Mau Mau from Within: An Analysis of Kenya’s Peasant Revolt, Donald L. Barnett and Karari Njama: A book co-authored by American anthropologist Donald Barnett and Karari Njama, a former Mau Mau veteran and Dedan Kimathi’s secretary. Njama is interviewed at length and we hear about the armed movement, its organisation, motivations and weaknesses.
‘Striking Back at the Empire: The Mau Mau Case in London’ Annual review, Centre of African Studies, University London, 2 (I). pp. 2-5 (2011), Chege Githiora: As part of the campaign to attract attention to the Mau Mau court case in 2009, Dr Githiora wrote this short article for the first ever annual review of the Centre of African Studies (CAS) at SOAS.
Decolonising the Mind: the Politics of Language in African Literature, Ngũgĩ wa Thiong’o: Kenyan novelist and post-colonial theorist Ngũgĩ wa Thiong’o’s book is a collection of essays about language and its constructive role in national culture, history, and identity. The book, which advocates linguistic decolonization, is one of Ngũgĩ’s best-known and most-cited non-fiction publications, helping to cement him as a preeminent voice theorizing the “language debate” in post-colonial studies.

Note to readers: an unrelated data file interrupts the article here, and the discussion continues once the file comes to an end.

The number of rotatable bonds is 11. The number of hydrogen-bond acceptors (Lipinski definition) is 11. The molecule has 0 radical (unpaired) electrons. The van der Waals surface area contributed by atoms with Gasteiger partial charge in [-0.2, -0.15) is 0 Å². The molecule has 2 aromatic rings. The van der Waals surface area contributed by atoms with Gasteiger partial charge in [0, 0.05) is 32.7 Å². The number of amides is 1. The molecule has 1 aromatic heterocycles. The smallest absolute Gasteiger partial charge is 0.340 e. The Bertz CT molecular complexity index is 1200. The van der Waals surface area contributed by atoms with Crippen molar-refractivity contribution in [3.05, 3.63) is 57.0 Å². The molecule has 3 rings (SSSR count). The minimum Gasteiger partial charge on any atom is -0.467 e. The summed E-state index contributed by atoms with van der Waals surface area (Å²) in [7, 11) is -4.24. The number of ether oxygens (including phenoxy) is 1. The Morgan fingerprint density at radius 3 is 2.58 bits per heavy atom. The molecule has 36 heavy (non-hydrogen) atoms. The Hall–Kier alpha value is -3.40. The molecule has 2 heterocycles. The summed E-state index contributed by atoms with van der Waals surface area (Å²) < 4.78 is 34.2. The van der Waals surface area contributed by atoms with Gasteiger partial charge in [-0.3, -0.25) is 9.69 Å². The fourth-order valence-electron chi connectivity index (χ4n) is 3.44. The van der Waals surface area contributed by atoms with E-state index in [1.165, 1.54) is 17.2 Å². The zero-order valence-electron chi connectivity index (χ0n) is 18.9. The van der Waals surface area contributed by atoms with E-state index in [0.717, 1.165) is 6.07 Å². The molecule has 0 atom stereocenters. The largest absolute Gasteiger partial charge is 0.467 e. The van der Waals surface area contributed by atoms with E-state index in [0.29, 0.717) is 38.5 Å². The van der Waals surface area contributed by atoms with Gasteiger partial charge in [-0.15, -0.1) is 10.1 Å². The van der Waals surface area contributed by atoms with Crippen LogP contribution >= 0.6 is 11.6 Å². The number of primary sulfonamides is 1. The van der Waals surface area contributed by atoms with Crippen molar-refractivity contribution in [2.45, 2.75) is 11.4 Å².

Imperial Reckoning: The Untold Story of Britain’s Gulag, Caroline Elkins: Winner of the 2006 Pulitzer Prize for General Non-Fiction. Caroline Elkins conducted years of research to piece together this story, unearthing reams of documents and interviewing several hundred Kikuyu survivors.
Histories of the Hanged, David Anderson: Anderson’s book tells the story of the brutal war between the colonial government and the insurrectionist Mau Mau between 1952 and 1960. Anderson’s troubling account details a colonial empire in its final phase employing whatever military and propaganda methods were necessary to preserve an order that it could no longer hold.
Mau Mau and Kenya: An Analysis of a Peasant Revolt, Wunyabari O. Maloba: Maloba is an important Kenyan historian, his book widens the debate about the Mau Mau revolt and takes an economic analysis of the struggle. It is clear from the subtitle of his book that he also considers the Mau Mau as a peasant revolution against British colonialism.